Years later, their volunteer activities with Northfield’s Sertoma Clubs (Sertoma is an acronym for Service to Mankind) continues to unite the couple via their shared passion for helping young people cope with a challenging world. Both Northfield clubs are concerned with raising money to help hearing-impaired children; one has begun stalling surround-sound, voice-enhancing sound systems in local classrooms.
“We’re quite heavily involved in both Sertoma clubs here in town,” says Finger who is treasurer of one local group, where Ellison is on the board of directors.
He and Ellison have also participated in a yearly regional camping trip near Brainerd for hearing-impaired children for the last eight years, where Ellison runs the food program.
“Officially, she’s the Kitchen Nazi, and the kids have named me the Lemonade Man,” says Finger fondly. “We like kids.”
“The other great thing about our involvement with Sertoma,” he adds, is that “whether it’s on the regional or the national level, we’ve made a lot of friends.”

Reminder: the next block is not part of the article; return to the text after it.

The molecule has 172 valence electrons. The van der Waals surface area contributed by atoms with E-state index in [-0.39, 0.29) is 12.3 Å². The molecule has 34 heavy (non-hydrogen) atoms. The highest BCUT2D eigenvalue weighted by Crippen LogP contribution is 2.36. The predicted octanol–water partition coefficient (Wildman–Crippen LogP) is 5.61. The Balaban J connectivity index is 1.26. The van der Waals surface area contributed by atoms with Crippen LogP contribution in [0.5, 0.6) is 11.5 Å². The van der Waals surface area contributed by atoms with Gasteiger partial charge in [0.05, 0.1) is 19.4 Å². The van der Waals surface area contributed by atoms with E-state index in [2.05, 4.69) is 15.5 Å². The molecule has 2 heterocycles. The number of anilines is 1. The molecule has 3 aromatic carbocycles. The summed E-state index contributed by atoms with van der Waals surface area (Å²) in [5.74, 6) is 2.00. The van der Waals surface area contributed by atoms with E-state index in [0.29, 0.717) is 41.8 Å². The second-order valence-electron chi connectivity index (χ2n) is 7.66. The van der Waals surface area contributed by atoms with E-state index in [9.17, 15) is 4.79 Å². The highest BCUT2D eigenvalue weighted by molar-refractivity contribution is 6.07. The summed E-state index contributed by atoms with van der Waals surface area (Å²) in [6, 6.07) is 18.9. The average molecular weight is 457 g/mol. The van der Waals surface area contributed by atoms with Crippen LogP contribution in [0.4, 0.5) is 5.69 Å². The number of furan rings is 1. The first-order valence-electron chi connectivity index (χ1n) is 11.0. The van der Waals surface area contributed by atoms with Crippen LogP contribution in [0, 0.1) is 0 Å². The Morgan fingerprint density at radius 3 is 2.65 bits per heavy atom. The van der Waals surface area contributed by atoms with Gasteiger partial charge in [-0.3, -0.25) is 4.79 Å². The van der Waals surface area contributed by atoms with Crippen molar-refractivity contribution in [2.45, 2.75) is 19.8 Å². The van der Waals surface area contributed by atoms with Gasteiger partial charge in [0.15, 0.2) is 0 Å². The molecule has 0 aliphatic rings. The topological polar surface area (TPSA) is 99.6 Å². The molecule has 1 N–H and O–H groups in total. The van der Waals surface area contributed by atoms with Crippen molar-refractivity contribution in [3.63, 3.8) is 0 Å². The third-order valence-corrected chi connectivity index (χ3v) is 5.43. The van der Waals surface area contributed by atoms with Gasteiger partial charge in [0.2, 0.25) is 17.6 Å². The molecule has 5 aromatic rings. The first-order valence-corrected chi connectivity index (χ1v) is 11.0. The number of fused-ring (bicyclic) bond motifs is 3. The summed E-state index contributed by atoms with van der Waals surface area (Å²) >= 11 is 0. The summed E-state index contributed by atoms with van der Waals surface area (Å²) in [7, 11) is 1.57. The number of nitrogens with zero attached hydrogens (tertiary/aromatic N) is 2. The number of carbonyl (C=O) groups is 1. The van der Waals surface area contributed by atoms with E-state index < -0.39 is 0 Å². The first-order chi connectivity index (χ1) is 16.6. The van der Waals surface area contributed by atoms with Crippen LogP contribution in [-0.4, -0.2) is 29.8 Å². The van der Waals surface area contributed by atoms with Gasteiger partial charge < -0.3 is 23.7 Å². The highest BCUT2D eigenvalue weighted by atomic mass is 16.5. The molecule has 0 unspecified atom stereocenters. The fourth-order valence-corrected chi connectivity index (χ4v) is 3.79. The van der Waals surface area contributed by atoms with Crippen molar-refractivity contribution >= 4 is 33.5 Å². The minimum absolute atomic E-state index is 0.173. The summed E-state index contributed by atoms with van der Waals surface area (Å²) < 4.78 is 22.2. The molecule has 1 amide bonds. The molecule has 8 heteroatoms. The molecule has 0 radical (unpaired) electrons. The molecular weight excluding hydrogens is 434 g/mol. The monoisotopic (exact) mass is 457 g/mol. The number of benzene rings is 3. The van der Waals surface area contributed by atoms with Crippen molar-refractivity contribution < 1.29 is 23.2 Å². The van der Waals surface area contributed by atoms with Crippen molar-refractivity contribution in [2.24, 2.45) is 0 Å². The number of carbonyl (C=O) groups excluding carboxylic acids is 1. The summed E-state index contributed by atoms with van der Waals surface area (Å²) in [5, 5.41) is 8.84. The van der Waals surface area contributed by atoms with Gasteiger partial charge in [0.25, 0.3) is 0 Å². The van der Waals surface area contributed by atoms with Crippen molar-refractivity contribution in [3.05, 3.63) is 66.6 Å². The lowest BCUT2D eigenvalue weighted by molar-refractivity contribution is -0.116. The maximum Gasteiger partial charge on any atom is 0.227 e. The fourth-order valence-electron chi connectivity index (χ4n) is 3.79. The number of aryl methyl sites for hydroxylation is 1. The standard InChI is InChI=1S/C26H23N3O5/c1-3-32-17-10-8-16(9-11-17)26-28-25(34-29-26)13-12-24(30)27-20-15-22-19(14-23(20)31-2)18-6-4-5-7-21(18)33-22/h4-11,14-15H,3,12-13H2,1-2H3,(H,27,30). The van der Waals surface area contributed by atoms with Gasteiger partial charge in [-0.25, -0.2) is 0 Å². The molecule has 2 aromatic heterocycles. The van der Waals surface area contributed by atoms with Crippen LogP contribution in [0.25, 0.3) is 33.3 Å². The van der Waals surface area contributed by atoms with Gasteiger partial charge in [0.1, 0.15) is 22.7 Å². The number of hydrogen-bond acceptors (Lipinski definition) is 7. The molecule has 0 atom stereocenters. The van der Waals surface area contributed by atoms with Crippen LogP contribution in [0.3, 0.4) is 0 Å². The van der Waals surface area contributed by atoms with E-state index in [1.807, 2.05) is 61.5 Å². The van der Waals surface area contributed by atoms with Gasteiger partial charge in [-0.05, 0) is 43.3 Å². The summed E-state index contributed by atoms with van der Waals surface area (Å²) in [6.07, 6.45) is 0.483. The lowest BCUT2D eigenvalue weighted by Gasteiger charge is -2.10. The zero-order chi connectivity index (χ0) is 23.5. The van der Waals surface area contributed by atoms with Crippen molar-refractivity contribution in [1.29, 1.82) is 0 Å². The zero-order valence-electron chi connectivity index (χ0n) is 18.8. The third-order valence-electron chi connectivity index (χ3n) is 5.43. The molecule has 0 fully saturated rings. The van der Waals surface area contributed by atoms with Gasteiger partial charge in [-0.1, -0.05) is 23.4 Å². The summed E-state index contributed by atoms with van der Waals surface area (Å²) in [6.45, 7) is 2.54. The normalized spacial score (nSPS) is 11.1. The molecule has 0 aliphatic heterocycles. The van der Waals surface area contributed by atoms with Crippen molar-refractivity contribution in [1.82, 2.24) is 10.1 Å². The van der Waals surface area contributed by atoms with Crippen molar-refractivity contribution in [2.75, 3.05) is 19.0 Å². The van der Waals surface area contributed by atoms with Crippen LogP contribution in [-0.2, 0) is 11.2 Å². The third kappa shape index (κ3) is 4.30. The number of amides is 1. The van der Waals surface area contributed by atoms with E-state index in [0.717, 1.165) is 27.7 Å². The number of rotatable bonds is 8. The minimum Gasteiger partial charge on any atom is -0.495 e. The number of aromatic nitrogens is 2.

The Four “F's”
Friends, fun, fitness and food all figure prominently in the couple’s reinvention of the “golden years.”
“I credit this facility with keeping me in shape,” says Finger, who uses the NSC’s fitness facilities four or five times per week to keep his legs healthy and strong. “I have this sneaking suspicion that if it wasn’t for those exercises I might not be walking.”
Ellison is legendary at the NSC for transforming herself from “not much of a swimmer” to a mini-marathoner.
“When I first started swimming here, I could barely manage a length of the pool doing the side stroke,” she says. “Now I swim a mile—about 50 laps—a couple of times per week, and do water aerobics classes.”
Fitness after 50, however, goes deeper than mindless miles on a treadmill.
“I love going for walks outside in nature,” says Ellison, who walks 3 to 5 miles a day “at a good pace,” but as much to find a comfortable, contemplative zone as to hit an aerobic sweet spot. “What I appreciate about both walking and swimming is that my mind can wander.”
Ellison loves trying new things.